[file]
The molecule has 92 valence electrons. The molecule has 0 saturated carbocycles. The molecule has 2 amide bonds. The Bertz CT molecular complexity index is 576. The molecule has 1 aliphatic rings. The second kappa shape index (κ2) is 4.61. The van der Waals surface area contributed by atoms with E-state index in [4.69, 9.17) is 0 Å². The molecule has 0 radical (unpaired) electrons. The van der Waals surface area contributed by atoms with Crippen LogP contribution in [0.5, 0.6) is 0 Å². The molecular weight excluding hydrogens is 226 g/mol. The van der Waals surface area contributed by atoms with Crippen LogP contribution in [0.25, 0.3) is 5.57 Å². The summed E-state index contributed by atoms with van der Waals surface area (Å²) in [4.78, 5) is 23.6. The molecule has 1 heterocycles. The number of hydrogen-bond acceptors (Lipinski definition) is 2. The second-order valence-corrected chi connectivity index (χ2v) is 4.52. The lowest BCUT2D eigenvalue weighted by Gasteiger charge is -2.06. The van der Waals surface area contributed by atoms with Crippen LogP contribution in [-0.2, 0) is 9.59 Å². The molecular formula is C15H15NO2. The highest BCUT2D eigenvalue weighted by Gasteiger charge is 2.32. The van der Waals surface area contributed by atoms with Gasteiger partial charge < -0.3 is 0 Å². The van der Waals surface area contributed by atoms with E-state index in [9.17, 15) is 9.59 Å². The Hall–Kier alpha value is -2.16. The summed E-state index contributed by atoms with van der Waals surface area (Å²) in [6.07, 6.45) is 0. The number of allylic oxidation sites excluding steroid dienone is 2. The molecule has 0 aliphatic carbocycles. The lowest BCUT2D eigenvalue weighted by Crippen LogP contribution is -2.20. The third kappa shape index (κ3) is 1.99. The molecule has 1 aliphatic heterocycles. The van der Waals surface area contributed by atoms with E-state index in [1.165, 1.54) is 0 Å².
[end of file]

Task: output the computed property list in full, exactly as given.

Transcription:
The molecule has 92 valence electrons. The molecule has 0 saturated carbocycles. The molecule has 2 amide bonds. The Bertz CT molecular complexity index is 576. The molecule has 1 aliphatic rings. The second kappa shape index (κ2) is 4.61. The van der Waals surface area contributed by atoms with E-state index in [4.69, 9.17) is 0 Å². The molecule has 0 radical (unpaired) electrons. The van der Waals surface area contributed by atoms with Crippen LogP contribution in [0.5, 0.6) is 0 Å². The molecular weight excluding hydrogens is 226 g/mol. The van der Waals surface area contributed by atoms with Crippen LogP contribution in [0.25, 0.3) is 5.57 Å². The summed E-state index contributed by atoms with van der Waals surface area (Å²) in [4.78, 5) is 23.6. The molecule has 1 heterocycles. The number of hydrogen-bond acceptors (Lipinski definition) is 2. The second-order valence-corrected chi connectivity index (χ2v) is 4.52. The lowest BCUT2D eigenvalue weighted by Gasteiger charge is -2.06. The van der Waals surface area contributed by atoms with Crippen LogP contribution in [-0.2, 0) is 9.59 Å². The molecular formula is C15H15NO2. The highest BCUT2D eigenvalue weighted by Gasteiger charge is 2.32. The van der Waals surface area contributed by atoms with Gasteiger partial charge < -0.3 is 0 Å². The van der Waals surface area contributed by atoms with E-state index in [9.17, 15) is 9.59 Å². The Hall–Kier alpha value is -2.16. The summed E-state index contributed by atoms with van der Waals surface area (Å²) in [6.07, 6.45) is 0. The number of allylic oxidation sites excluding steroid dienone is 2. The molecule has 0 aliphatic carbocycles. The lowest BCUT2D eigenvalue weighted by Crippen LogP contribution is -2.20. The third kappa shape index (κ3) is 1.99. The molecule has 1 aliphatic heterocycles. The van der Waals surface area contributed by atoms with E-state index in [1.165, 1.54) is 0 Å².